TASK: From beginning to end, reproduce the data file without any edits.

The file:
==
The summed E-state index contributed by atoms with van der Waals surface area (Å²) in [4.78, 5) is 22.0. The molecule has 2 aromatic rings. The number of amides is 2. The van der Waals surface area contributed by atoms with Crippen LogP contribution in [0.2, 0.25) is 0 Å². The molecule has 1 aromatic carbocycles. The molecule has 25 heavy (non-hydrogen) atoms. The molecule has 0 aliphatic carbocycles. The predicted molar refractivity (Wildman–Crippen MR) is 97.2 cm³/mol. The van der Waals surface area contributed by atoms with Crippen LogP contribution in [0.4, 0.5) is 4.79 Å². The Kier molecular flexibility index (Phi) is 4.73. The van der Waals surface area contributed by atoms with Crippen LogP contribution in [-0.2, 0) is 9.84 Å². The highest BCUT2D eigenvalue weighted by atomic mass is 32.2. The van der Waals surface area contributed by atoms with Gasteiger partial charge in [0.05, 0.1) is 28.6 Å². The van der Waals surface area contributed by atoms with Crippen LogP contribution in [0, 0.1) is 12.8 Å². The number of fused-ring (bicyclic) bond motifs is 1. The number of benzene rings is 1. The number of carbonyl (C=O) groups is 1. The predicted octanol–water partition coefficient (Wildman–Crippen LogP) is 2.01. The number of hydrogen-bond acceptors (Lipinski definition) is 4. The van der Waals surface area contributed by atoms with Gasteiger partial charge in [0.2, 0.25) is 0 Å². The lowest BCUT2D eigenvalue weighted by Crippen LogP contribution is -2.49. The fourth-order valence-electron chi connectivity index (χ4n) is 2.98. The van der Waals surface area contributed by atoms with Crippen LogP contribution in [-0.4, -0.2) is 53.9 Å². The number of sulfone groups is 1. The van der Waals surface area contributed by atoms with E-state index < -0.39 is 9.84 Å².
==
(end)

The summed E-state index contributed by atoms with van der Waals surface area (Å²) in [4.78, 5) is 22.0. The molecule has 2 aromatic rings. The number of amides is 2. The van der Waals surface area contributed by atoms with Crippen LogP contribution in [0.2, 0.25) is 0 Å². The molecule has 1 aromatic carbocycles. The molecule has 25 heavy (non-hydrogen) atoms. The molecule has 0 aliphatic carbocycles. The predicted molar refractivity (Wildman–Crippen MR) is 97.2 cm³/mol. The van der Waals surface area contributed by atoms with Crippen LogP contribution in [0.4, 0.5) is 4.79 Å². The Kier molecular flexibility index (Phi) is 4.73. The van der Waals surface area contributed by atoms with Crippen LogP contribution in [-0.2, 0) is 9.84 Å². The highest BCUT2D eigenvalue weighted by atomic mass is 32.2. The van der Waals surface area contributed by atoms with Gasteiger partial charge in [0.05, 0.1) is 28.6 Å². The van der Waals surface area contributed by atoms with Crippen LogP contribution in [0, 0.1) is 12.8 Å². The number of fused-ring (bicyclic) bond motifs is 1. The number of benzene rings is 1. The number of carbonyl (C=O) groups is 1. The predicted octanol–water partition coefficient (Wildman–Crippen LogP) is 2.01. The number of hydrogen-bond acceptors (Lipinski definition) is 4. The van der Waals surface area contributed by atoms with Gasteiger partial charge in [0.2, 0.25) is 0 Å². The lowest BCUT2D eigenvalue weighted by Crippen LogP contribution is -2.49. The fourth-order valence-electron chi connectivity index (χ4n) is 2.98. The van der Waals surface area contributed by atoms with Crippen LogP contribution in [-0.4, -0.2) is 53.9 Å². The number of sulfone groups is 1. The van der Waals surface area contributed by atoms with E-state index < -0.39 is 9.84 Å².